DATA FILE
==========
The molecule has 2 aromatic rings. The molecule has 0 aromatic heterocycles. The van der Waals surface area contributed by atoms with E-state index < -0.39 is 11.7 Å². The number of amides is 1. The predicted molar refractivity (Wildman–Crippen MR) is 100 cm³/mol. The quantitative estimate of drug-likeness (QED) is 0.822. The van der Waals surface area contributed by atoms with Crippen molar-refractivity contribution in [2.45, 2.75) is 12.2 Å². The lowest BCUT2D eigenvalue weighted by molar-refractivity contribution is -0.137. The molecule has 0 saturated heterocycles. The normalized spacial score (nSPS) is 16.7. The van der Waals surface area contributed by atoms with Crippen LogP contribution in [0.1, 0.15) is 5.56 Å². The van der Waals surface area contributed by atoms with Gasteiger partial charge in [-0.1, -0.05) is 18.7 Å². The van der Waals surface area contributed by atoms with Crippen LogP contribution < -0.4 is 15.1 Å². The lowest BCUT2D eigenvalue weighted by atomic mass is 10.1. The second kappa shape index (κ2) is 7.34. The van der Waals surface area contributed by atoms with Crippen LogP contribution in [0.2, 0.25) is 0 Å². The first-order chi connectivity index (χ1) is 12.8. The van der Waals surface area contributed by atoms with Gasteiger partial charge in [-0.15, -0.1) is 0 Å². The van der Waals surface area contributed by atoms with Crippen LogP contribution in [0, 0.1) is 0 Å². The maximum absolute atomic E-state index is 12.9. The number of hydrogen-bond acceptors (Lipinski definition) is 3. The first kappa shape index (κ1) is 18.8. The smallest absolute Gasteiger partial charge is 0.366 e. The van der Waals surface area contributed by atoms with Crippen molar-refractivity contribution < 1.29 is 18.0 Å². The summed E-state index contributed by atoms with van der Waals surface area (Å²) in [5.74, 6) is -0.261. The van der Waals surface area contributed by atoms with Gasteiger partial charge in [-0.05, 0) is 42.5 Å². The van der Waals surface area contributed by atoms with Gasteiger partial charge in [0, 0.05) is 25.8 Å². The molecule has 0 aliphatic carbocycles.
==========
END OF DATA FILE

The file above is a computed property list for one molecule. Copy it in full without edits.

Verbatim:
The molecule has 2 aromatic rings. The molecule has 0 aromatic heterocycles. The van der Waals surface area contributed by atoms with E-state index < -0.39 is 11.7 Å². The number of amides is 1. The predicted molar refractivity (Wildman–Crippen MR) is 100 cm³/mol. The quantitative estimate of drug-likeness (QED) is 0.822. The van der Waals surface area contributed by atoms with Crippen molar-refractivity contribution in [2.45, 2.75) is 12.2 Å². The lowest BCUT2D eigenvalue weighted by molar-refractivity contribution is -0.137. The molecule has 0 saturated heterocycles. The normalized spacial score (nSPS) is 16.7. The van der Waals surface area contributed by atoms with Crippen LogP contribution in [0.1, 0.15) is 5.56 Å². The van der Waals surface area contributed by atoms with Gasteiger partial charge in [-0.1, -0.05) is 18.7 Å². The van der Waals surface area contributed by atoms with Crippen LogP contribution < -0.4 is 15.1 Å². The lowest BCUT2D eigenvalue weighted by atomic mass is 10.1. The second kappa shape index (κ2) is 7.34. The van der Waals surface area contributed by atoms with Crippen LogP contribution in [0.2, 0.25) is 0 Å². The first-order chi connectivity index (χ1) is 12.8. The van der Waals surface area contributed by atoms with Gasteiger partial charge in [-0.15, -0.1) is 0 Å². The van der Waals surface area contributed by atoms with Crippen LogP contribution in [0, 0.1) is 0 Å². The maximum absolute atomic E-state index is 12.9. The number of hydrogen-bond acceptors (Lipinski definition) is 3. The first kappa shape index (κ1) is 18.8. The smallest absolute Gasteiger partial charge is 0.366 e. The van der Waals surface area contributed by atoms with Crippen molar-refractivity contribution < 1.29 is 18.0 Å². The summed E-state index contributed by atoms with van der Waals surface area (Å²) in [5.74, 6) is -0.261. The van der Waals surface area contributed by atoms with Gasteiger partial charge in [-0.05, 0) is 42.5 Å². The van der Waals surface area contributed by atoms with Gasteiger partial charge in [0, 0.05) is 25.8 Å². The molecule has 0 aliphatic carbocycles.